Unlocking a Deal?
Mutually acceptable positions on state aid and standards (possibly avoiding the words ‘level playing field’) are likely to be the key to unlocking any form of deal. The chances of those being finalised by the EU leadership summit on 15 and 16 October are minimal, but if sufficient progress can be made over the coming weeks there may still be some possibility for a form of limited deal before the 31 December deadline. The EU negotiators have been careful, and possibly wise, not to overstress the importance of the October summit.
This is also where, what Bismarck characterised as the sausage making part of government, should not be ignored. Parliaments in Westminster, Brussels and Washington all have an important role. The Internal Market Bill was passed by the House of Commons this week, and now goes to the House of Lords where it will likely meet a very deliberative pace of scrutiny. It may well be amended and sent back to the Commons. In any event, there appears little prospect of completion before November. Will an emerging EU-UK agreement by then allow the UK government to explain that as the Bill’s objectives have been met by agreement, it is no longer required?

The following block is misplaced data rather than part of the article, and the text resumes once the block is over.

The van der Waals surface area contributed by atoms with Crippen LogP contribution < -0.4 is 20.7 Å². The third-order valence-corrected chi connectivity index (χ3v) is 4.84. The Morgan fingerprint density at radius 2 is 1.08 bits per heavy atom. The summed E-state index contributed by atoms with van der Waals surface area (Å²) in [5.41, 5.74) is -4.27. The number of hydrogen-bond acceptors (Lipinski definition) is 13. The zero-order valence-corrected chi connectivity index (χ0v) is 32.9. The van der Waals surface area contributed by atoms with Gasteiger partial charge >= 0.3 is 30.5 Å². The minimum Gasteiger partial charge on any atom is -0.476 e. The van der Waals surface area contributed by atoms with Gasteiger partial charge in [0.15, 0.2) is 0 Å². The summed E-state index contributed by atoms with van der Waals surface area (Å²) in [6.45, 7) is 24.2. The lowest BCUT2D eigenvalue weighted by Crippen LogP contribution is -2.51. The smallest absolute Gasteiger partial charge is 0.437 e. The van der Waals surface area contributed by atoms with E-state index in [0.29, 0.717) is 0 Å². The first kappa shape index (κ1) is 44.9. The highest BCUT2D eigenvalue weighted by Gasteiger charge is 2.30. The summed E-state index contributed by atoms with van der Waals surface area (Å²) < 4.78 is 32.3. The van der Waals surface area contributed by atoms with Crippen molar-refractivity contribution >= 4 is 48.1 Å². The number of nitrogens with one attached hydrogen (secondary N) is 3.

Less ameliorating but clearly a pressure point is the fact that it is unlikely any EU-UK agreement that undermines the Good Friday Agreement, even if it were to be considered, would be approved by the European Parliament. In Washington all eyes are on the presidential election and on whether the Republicans can hold their majority in the Senate. Most indications at this point, however, suggest that the Democrats will hold the House of Representatives. The message from key figures in the House has been clear that politically there will be no UK-US trade deal, if the UK fails to honour the Withdrawal Agreement. These factors, together with the mounting economic and political consequences of COVID-19 and the concentrating effect of a final deadline, may concentrate minds in the coming weeks.
Regrettably, the lack of tangible progress to date means that it is also time to redouble preparations for failure and a harsh winter ahead. The Irish government’s Brexit Readiness Action Plan updated on 9 September sets out sectoral guidance and measures at government level. Disruption of British-Irish trade, delays on the UK land bridge, a negative pressure on Irish business and jobs from higher costs and new tariffs, pressure on Irish fisheries and interruption of supply chains are all potentially at stake. The immediate task is to prepare intensively for an outcome, which hopefully will not arise, but which is now in plain sight.